Climate change – 83 percent of tree species under pressure from human activities

According to a global study of more than 46,000 tree species, about 83 percent are under pressure from human activities, and 15 percent are under severe to very severe pressure. As the international research team, which includes Peter Hietz ​​from BOKU, reports in the journal “PNAS”, half of the distribution area of ​​certain tree species is located in landscapes without protection status. One in seven grows exclusively in unprotected regions.

About 64,000 species of trees are already known. Another 9,000 are still growing incognito in forests around the world, according to a study published earlier this year in the journal PNAS involving scientists from the International Institute for Applied Systems Analysis (IIASA) in Laxenburg near Vienna.

In the current publication, researchers led by Jens-Christian Svenning of Aarhus University analyzed a database of 46,752 tree species and calculated their geographic distribution (in 110-kilometer grid cells). They combined this with a global map showing how intensely human activities affect nature, as well as information on more than 200,000 protected areas around the world.

Every seventh tree species grows in unprotected areas

Accordingly, 50.2 percent of the distribution area of ​​certain tree species is located in landscapes without protection. A total of 6,377 (13.6 percent) with very limited distribution are completely unprotected.

On average, 14.8 percent of the studied tree species are exposed to high or very high human pressure, 68.5 percent are under moderate pressure – a total of about 83 percent. Only 17 percent of species are not stressed by human activity.

The researchers emphasize that this data can now be used to calculate where it is most important to preserve or restore natural areas in order to effectively protect biodiversity. They also calculated the most suitable locations for potential protected areas to preserve diversity.

“We did this not only with regard to the number of species, but also their evolutionary and functional differences, i.e. we distinguished three categories of biodiversity”, emphasized Peter Hietz ​​​​from the Department of Integrative Biology and Biodiversity Research at the University of Natural Resources and Life Sciences ( BOKU) Vienna APA. It is not only about protecting individual species, but also about protecting functional and phylogenetic diversity.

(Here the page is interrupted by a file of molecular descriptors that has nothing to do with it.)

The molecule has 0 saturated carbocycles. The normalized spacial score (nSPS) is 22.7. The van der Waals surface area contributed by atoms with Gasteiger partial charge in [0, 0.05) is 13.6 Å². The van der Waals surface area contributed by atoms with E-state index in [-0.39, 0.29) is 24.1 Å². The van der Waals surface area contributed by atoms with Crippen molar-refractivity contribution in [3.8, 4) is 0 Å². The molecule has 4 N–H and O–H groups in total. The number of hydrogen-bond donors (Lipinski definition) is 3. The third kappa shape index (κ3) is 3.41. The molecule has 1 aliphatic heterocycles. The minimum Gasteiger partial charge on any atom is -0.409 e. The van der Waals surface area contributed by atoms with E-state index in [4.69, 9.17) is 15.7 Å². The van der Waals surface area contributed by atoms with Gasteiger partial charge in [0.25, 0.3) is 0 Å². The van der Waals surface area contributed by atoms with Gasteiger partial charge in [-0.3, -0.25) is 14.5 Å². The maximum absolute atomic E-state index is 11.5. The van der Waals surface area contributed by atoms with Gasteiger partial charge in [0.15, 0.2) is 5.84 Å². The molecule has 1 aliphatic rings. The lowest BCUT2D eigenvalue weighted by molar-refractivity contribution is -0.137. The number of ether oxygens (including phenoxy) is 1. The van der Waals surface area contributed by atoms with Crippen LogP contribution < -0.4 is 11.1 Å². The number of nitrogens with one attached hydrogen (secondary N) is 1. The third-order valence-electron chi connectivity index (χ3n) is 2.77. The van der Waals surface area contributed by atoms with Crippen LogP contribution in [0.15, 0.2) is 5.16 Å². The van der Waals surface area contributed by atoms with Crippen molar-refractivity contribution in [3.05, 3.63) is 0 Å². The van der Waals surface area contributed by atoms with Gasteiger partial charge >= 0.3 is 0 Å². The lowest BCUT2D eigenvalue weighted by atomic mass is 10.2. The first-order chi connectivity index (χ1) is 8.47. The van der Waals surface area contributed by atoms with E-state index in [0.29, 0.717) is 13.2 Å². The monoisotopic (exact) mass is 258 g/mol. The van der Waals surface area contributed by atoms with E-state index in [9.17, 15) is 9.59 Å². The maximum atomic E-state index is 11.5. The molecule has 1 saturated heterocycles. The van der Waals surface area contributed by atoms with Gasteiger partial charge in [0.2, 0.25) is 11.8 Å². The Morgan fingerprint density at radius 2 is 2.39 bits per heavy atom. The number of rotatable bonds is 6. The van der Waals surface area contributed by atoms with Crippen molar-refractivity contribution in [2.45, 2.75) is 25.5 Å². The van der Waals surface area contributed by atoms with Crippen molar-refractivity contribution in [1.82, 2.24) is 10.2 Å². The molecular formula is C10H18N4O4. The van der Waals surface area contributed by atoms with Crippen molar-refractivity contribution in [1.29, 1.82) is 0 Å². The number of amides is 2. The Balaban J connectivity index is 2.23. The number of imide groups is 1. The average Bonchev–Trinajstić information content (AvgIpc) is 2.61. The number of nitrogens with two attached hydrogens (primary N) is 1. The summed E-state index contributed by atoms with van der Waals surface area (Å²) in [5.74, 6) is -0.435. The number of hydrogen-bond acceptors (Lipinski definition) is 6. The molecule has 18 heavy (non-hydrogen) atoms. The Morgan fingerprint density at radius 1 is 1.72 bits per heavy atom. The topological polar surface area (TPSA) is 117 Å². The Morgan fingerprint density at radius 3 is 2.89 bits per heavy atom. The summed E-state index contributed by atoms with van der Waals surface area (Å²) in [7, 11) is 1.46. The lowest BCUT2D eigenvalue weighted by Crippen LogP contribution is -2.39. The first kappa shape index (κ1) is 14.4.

Functional diversity is beneficial

“Ten species of trees that all have very similar properties are ten different species, but the diversity of their functions, such as how they respond to the environment and what adaptation mechanisms they have, is relatively low,” says Hietz. On the other hand, in view of global changes, the advantage is the greatest possible functional diversity with many different functions and strategies.

Phylogenetic diversity primarily refers to how closely related species are. “There are about 500 oak species. If one of them goes extinct, it’s less severe in terms of genetic diversity than if the only extant ginkgo species goes extinct, which has no living relatives far away and has a lot of genes that don’t exist anywhere else,” Hietz ​​said.

In another paper in which Hietz ​​was involved, published in the journal Nature Communications, an international team of researchers analyzed the characteristics of about 50,000 tree species. They have created what they claim is the largest database of leaf, seed, bark, wood, canopy and root properties, among others.

The aim was to identify patterns in tree characteristics, for example which often occur together and how they influence each other. “You can see obvious reciprocal relationships, for example that tree height is related to crown diameter, but also less obvious ones, for example that nitrogen content is more related to leaf thickness than phosphorus,” says Hietz.

All this is important in relation to climate change: “If you put the results in relation to climate parameters such as precipitation or temperature, you can tell from easily measurable characteristics how the spectrum of tree species with certain functional properties will shift when climate changes to this or that way,” Hietz ​​said. It can also be used to identify which tree species are better adapted to drought and the increasing number of wildfires. (apa)

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